Silverlock - John Myers Myers An odd novel. Published first in 1949, it was one of the first fantasy novels of the 20th century. It came out after The Hobbit but before The Lord of the Rings, and J.R.R. Tolkien wasn’t well known in America yet. So Silverlock doesn’t include any of the Tolkien’s influence that so many later American fantasy novelists displayed. In a way, it is a quintessential American fantasy.
The plot revolves around Shandon, a cynical, educated American, who is shipwrecked and thrust into the land of Commonwealth. This strange country doesn’t exist on any map, and it’s populated by stories. The stories intermingle without any regard for the times and ethnicity of origin: Greek myths and Arthurian legends, Cervantes and Shakespeare.
Shandon’s only companion is Golias, a native of Commonwealth and a bard, who for some inexplicable reason takes pity on Shandon and accepts the helpless stranger under his wing. Golias rescues Shandon from tough spots again and again, for no cause I could discern.
Romping through the literary mish-mash, sometimes alone, sometimes with Golias, Shandon brushes against most of the stories but doesn’t really become part of any. He dines with Robin Hood, gets under Circe’s spell, and is attacked by Don Quixote. But no story touches his heart. Even more surprising: despite his university degree, he doesn’t recognize any of the stories, as if American education didn’t include world literature. He doesn't wonder at the marvel of Commonwealth. He is not afraid of being without skills or money or home. He doesn’t try to find his place in the unfamiliar milieu. He doesn’t seem to have any emotions at all.
I can’t say that I liked this novel. It’s built as a quest, with the purpose to show Shandon that his cynicism is misplaced, but the novel never quite succeeds in its goal. Obviously, cynicism is not easy to shake off. Shandon manages to become only a slightly better person by the end. And he almost loses his new-found humanity again, would’ve lost it, if Golias didn’t rush to his rescue one last time.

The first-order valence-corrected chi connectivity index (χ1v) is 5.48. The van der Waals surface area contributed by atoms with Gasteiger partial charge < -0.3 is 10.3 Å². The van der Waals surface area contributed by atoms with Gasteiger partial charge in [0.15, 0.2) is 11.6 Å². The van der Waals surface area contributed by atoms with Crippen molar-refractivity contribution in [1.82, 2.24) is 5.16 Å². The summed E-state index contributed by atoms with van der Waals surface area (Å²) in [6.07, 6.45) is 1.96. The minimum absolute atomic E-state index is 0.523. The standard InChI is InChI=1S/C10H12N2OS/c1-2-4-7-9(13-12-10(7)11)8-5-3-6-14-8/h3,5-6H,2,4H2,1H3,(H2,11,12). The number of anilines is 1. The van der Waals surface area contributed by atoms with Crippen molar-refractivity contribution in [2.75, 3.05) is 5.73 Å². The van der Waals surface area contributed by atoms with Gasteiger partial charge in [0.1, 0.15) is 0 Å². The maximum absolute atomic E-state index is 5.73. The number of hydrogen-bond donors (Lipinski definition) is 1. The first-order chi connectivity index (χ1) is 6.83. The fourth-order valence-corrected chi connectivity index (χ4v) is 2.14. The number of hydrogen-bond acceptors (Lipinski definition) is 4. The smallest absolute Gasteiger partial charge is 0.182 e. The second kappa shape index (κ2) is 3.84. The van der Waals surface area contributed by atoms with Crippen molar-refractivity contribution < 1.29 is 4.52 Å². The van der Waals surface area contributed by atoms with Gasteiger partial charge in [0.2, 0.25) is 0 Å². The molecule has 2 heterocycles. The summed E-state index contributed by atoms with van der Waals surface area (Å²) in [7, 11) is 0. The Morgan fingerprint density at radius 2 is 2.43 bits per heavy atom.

The writer is as detached as his hero, so even bloody battles come out distant, with no emotional involvement, no fear, and no pain. Another similarity between the writer and his hero: their disdain for women. The female characters in the novel are either bitches or sobbing damsels in distress. The entire novel is very mucho, where the hero mostly thinks about his next meal and always enjoys drinking with his buddies. After drinking usually comes some stupidity, like in real life, and the action starts galloping in a new direction.
To give credit where it’s due, sometimes, the writing surprised a laugh out of me. Some phrases stood out as witty or wise. And there is lots of poetry in this book, songs for every occasion.
Overall, I’d recommend it to sophisticated readers, interested in the history of literature.